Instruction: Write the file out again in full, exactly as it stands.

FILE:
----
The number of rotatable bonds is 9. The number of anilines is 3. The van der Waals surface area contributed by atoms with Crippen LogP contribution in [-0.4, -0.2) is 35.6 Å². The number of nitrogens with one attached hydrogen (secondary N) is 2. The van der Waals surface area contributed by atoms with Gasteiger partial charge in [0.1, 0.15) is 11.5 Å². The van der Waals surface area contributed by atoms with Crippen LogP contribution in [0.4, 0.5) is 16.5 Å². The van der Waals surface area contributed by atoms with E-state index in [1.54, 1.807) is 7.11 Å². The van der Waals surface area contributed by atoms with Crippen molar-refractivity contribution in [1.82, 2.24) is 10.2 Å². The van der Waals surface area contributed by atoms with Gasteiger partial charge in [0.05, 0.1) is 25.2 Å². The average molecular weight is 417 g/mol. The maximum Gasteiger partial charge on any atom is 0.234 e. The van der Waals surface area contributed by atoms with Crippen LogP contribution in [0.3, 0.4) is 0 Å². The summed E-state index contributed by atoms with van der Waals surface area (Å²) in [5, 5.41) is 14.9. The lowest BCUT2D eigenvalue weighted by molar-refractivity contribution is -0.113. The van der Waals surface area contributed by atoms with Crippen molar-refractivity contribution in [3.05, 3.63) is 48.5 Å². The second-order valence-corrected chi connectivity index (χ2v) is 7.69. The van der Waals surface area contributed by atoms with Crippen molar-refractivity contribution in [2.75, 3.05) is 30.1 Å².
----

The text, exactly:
The number of rotatable bonds is 9. The number of anilines is 3. The van der Waals surface area contributed by atoms with Crippen LogP contribution in [-0.4, -0.2) is 35.6 Å². The number of nitrogens with one attached hydrogen (secondary N) is 2. The van der Waals surface area contributed by atoms with Gasteiger partial charge in [0.1, 0.15) is 11.5 Å². The van der Waals surface area contributed by atoms with Crippen LogP contribution in [0.4, 0.5) is 16.5 Å². The van der Waals surface area contributed by atoms with E-state index in [1.54, 1.807) is 7.11 Å². The van der Waals surface area contributed by atoms with Crippen molar-refractivity contribution in [1.82, 2.24) is 10.2 Å². The van der Waals surface area contributed by atoms with Gasteiger partial charge in [0.05, 0.1) is 25.2 Å². The average molecular weight is 417 g/mol. The maximum Gasteiger partial charge on any atom is 0.234 e. The van der Waals surface area contributed by atoms with Crippen LogP contribution in [0.3, 0.4) is 0 Å². The summed E-state index contributed by atoms with van der Waals surface area (Å²) in [5, 5.41) is 14.9. The lowest BCUT2D eigenvalue weighted by molar-refractivity contribution is -0.113. The van der Waals surface area contributed by atoms with Crippen molar-refractivity contribution in [3.05, 3.63) is 48.5 Å². The second-order valence-corrected chi connectivity index (χ2v) is 7.69. The van der Waals surface area contributed by atoms with Crippen molar-refractivity contribution in [2.75, 3.05) is 30.1 Å².